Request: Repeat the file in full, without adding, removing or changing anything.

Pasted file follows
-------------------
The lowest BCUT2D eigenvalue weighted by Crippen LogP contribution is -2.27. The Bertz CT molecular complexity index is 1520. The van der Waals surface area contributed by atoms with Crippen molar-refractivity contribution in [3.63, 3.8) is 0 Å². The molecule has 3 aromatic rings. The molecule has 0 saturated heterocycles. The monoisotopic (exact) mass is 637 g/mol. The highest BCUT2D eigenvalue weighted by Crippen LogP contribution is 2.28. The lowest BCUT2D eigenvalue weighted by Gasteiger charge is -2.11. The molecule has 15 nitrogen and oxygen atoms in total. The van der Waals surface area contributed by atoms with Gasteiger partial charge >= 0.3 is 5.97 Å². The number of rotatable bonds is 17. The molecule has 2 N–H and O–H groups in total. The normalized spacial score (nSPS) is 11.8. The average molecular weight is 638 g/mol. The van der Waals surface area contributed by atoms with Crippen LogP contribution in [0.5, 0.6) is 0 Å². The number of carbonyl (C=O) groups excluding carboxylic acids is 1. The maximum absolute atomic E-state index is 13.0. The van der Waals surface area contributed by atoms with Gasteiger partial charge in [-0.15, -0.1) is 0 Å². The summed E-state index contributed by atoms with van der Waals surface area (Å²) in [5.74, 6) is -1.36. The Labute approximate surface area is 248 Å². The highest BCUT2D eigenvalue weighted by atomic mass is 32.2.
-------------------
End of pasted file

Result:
The lowest BCUT2D eigenvalue weighted by Crippen LogP contribution is -2.27. The Bertz CT molecular complexity index is 1520. The van der Waals surface area contributed by atoms with Crippen molar-refractivity contribution in [3.63, 3.8) is 0 Å². The molecule has 3 aromatic rings. The molecule has 0 saturated heterocycles. The monoisotopic (exact) mass is 637 g/mol. The highest BCUT2D eigenvalue weighted by Crippen LogP contribution is 2.28. The lowest BCUT2D eigenvalue weighted by Gasteiger charge is -2.11. The molecule has 15 nitrogen and oxygen atoms in total. The van der Waals surface area contributed by atoms with Gasteiger partial charge >= 0.3 is 5.97 Å². The number of rotatable bonds is 17. The molecule has 2 N–H and O–H groups in total. The normalized spacial score (nSPS) is 11.8. The average molecular weight is 638 g/mol. The van der Waals surface area contributed by atoms with Crippen LogP contribution in [0.5, 0.6) is 0 Å². The number of carbonyl (C=O) groups excluding carboxylic acids is 1. The maximum absolute atomic E-state index is 13.0. The van der Waals surface area contributed by atoms with Gasteiger partial charge in [-0.15, -0.1) is 0 Å². The summed E-state index contributed by atoms with van der Waals surface area (Å²) in [5.74, 6) is -1.36. The Labute approximate surface area is 248 Å². The highest BCUT2D eigenvalue weighted by atomic mass is 32.2.